“O give thanks to the Lord, for he is good; his steadfast love endures forever!” (Psalm 118:1, NRSV)
This coming Sunday marks the beginning of Holy Week as we observe Palm Sunday. We planned for the Adult Choir to present an Easter Cantata this Sunday. In the early stages of our pre-COVID-19 worship planning, we knew it would be challenging to serve Holy Communion on the first Sunday of the month with the Cantata Orchestra taking up space in the chancel area of the sanctuary. We decided to delay April's communion until Easter Sunday, April 12th. That was fine with me because I think it's always important to celebrate Holy Communion on Easter anyway! Then we had to cancel the Easter Cantata due to the restrictions on group gatherings.
Since then, with moving worship online, the question of not only when, but how we celebrate Holy Communion has arisen. I struggle with celebrating Holy Communion as a scattered people. I have a deep and abiding respect for the sacraments. I never want to do anything that takes away from the theological integrity of the Lord's Supper. Nor do I wish to diminish the Body of Christ gathered at the Table of the Lord to which he invites us. But I also view the sacrament as a means whereby we connect with Jesus Christ and each other; so, withholding Holy Communion for any length of time, even due to the physical distance created by worshiping online, generates tension in need of resolution. After hours of reading and research, and several mornings in prayer seeking God's guidance, I have discerned that we will offer Holy Communion as an online experience on Easter Sunday. This decision does not indicate my spirit is entirely comfortable with doing this, nor have I resolved the matter theologically. In this circumstance, I feel called to offer an online experience of Holy Communion on Easter Sunday. As the restrictions on assembling continue, we will have to re-evaluate Holy Communion moving forward.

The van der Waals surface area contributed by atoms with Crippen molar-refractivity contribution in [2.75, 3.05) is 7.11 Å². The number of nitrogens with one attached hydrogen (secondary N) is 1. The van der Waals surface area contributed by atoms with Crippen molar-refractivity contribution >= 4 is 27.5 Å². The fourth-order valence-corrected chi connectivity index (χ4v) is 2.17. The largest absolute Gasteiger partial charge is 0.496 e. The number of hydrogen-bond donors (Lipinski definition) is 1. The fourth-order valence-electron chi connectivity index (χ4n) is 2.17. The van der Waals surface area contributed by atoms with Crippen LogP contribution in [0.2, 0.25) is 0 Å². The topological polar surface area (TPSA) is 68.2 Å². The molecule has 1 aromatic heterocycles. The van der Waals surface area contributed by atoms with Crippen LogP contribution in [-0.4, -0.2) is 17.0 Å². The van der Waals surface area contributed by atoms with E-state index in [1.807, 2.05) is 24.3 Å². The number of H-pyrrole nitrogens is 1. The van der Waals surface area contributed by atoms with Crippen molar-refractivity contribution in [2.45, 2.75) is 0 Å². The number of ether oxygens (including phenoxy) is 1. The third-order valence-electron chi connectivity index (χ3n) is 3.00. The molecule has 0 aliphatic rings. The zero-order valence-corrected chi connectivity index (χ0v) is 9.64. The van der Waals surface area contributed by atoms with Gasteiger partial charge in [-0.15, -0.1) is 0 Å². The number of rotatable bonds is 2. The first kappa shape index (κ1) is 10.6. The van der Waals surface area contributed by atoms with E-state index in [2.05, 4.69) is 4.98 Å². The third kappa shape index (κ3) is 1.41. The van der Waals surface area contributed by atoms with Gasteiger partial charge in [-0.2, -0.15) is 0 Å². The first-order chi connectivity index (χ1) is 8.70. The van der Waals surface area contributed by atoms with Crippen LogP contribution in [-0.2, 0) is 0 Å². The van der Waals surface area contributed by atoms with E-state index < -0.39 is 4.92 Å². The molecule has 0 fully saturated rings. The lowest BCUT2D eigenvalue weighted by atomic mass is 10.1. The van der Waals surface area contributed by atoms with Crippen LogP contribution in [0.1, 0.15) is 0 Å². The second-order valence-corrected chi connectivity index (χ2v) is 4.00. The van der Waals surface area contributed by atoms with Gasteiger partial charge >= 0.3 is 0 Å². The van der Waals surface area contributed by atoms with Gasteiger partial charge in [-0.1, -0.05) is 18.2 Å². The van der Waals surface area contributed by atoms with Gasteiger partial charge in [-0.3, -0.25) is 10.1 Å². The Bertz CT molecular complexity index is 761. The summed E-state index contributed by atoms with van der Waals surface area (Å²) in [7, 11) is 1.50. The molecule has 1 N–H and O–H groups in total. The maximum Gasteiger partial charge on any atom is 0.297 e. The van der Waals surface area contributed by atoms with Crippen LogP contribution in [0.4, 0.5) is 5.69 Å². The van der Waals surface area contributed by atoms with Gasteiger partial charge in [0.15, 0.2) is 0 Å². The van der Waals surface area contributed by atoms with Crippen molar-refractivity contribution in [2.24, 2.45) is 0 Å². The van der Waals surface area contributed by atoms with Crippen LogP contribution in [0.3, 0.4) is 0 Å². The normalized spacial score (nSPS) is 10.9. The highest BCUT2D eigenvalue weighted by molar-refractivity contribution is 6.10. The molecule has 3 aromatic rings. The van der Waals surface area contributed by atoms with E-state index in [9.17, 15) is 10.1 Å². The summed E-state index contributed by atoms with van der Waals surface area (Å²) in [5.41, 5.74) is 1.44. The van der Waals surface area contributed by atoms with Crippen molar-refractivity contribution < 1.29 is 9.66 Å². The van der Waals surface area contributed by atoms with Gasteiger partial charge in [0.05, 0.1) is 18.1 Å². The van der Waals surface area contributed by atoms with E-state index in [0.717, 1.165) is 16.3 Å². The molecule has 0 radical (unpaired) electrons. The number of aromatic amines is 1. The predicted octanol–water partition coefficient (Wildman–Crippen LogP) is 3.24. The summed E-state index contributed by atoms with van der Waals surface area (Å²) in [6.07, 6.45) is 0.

Next week, I'll share some specific instructions on how we will handle the Communion service. You will be responsible for gathering the elements for participating at home (bread and the fruit of the vine), but there will be more to share next week
Our church has experienced a similar period of social disruption before due to a virus. William McDonald, in his History of the First United Methodist Church, Florence, Alabama, 1822-1984, wrote, "On October 26th, 1918, construction of Nitrate Plant No. 2 was completed, and plans were to begin operation by November 1st. However, this deadline was not met due to a labor shortage and a severe influenza epidemic that raged over the Shoals. Area. The local papers were filled with obituaries. Names of some First church members can be found either as victims or surviving families of those who died from the disease. It was a trying time" (p. 119).
I don't know how the flu epidemic of 1918 impacted the way worship was conducted at First Methodist then, but I can't imagine that it was business as usual. Yet, the church not only survived, it thrived. We're all uncomfortable with the changes required of us right now; however, this is also an opportunity for us to refocus and redefine who we are as a church for the 21st Century. I invite you to reach out to one another and offer love and support while also looking to God for direction and insight into how we can use this disruptive season for the good of the Kingdom of God. See you online on Sunday!